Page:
private IEstimator<ITransformer> GetTrainingPipeline(MLContext mlContext, IEstimator<ITransformer> pipeline)
        // Use the multi-class SDCA algorithm to predict the label using features.
        // For StochasticDualCoordinateAscent the KeyToValue needs to be PredictedLabel.
        return pipeline

    private IEstimator<ITransformer> GetScadaTrainer(MLContext mlContext)
        return mlContext.MulticlassClassification.Trainers.SdcaMaximumEntropy("Label", "Features");

The code below will load the model and predict the category.

public class BankTransactionLabelService
    private readonly MLContext _mlContext;
    private PredictionEngine<TransactionData, TransactionPrediction> _predEngine;

    public BankTransactionLabelService()
        _mlContext = new MLContext(seed: 0);

    public void LoadModel(string modelPath)
        ITransformer loadedModel;
        using (var stream = new FileStream(modelPath, FileMode.Open, FileAccess.Read, FileShare.Read))
            loadedModel = _mlContext.Model.Load(stream, out var modelInputSchema);
        _predEngine = _mlContext.Model.CreatePredictionEngine<TransactionData, TransactionPrediction>(loadedModel);

    public string PredictCategory(TransactionData transaction)
        var prediction = new TransactionPrediction();
        _predEngine.Predict(transaction, ref prediction);
        return prediction?.Category;

And that’s all from machine learning!

Let’s see how everything comes together.

public static void Main(string[] args)
    // Some manually chosen transactions with some modifications.
    Console.WriteLine("Loading training data...");
    var trainingData = JsonConvert.DeserializeObject<List<TransactionData>>(File.ReadAllText("training.json"));

    Console.WriteLine("Training the model...");
    var trainingService = new BankTransactionTrainingService();
    trainingService.Train(trainingData, "");

    Console.WriteLine("Prepare transaction labeler...");
    var labelService = new BankTransactionLabelService();

    Console.WriteLine("Predict some transactions based on their description and type...");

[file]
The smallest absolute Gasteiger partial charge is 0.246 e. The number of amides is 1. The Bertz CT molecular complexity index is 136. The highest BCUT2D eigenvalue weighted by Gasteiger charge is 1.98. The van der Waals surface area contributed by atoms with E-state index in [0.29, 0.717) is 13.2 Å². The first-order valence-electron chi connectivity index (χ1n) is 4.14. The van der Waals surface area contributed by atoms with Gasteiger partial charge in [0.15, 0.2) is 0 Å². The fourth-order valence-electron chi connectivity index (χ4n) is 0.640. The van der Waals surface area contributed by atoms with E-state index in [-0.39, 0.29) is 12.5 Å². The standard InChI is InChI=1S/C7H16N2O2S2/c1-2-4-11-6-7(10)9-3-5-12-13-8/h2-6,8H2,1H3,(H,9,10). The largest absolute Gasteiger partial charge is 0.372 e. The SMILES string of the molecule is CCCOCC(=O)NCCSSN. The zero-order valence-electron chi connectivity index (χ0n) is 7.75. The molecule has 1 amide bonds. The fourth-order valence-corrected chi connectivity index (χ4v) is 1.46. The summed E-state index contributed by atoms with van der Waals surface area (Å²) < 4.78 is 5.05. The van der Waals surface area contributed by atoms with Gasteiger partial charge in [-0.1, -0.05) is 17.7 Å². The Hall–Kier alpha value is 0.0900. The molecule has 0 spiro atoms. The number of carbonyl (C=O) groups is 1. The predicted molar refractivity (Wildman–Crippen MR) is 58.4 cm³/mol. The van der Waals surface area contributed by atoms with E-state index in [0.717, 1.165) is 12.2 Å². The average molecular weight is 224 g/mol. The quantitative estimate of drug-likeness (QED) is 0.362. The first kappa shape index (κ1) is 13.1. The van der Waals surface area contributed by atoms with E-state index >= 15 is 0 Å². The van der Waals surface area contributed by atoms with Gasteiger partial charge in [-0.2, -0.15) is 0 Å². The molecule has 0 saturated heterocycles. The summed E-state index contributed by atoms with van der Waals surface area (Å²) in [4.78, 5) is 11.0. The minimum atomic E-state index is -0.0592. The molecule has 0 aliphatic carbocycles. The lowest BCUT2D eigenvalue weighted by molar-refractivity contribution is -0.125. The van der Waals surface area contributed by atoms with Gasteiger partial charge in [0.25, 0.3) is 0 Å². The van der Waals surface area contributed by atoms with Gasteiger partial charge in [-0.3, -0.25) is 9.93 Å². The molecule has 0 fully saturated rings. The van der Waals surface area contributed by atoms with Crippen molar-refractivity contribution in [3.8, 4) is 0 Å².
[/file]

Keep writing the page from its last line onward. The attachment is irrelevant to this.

// Should be "coffee & tea".
    MakePrediction(labelService, "AMERICAN CONCEPTS PT BRISBANE", "expense");
    // The number in the transaction is always random but it will work despite that. Result: rent
    MakePrediction(labelService, "ANZ M-BANKING PAYMENT TRANSFER 513542 TO SPIRE REALITY", "expense");
    // In fact, searching just for part of the transaction will give us the same result.
    MakePrediction(labelService, "SPIRE REALITY", "expense");
    // If we change the transaction type, we'll get a reimbursement instead.
    MakePrediction(labelService, "SPIRE REALITY", "income");

private static void MakePrediction(BankTransactionLabelService labelService, string description, string transactionType)
    string prediction = labelService.PredictCategory(new TransactionData
        Description = description,
        TransactionType = transactionType

    Console.WriteLine($"{description} ({transactionType}) => {prediction}");

In the above example, we tried to identify a coffee shop, rent in 2 different ways and a reimbursement coming from the same description as rent. With machine learning, we can now predict category even if it’s not completely correct, almost like a fuzzy search.


In conclusion, it took me 2 hours to write my initial prototype and about 4 hours to clean up incorrect data. (I’m working with 1k+ real transactions) The results are very good with about 95% accuracy!

With ML.NET most of the work is in selecting the right machine learning configuration and preparing test data. For example, description and transaction type are great features for predicting labels. In contrast, adding features like amount, date/time which more often than not is not directly linked to the label, may result in predictions to be way off or unable anything at all.

In the past, I have made a few attempts to classify my transactions via a rule engine and failed to deliver great long term value with few days of work. The project was abandoned because the projected effort of maintaining the rules was too great.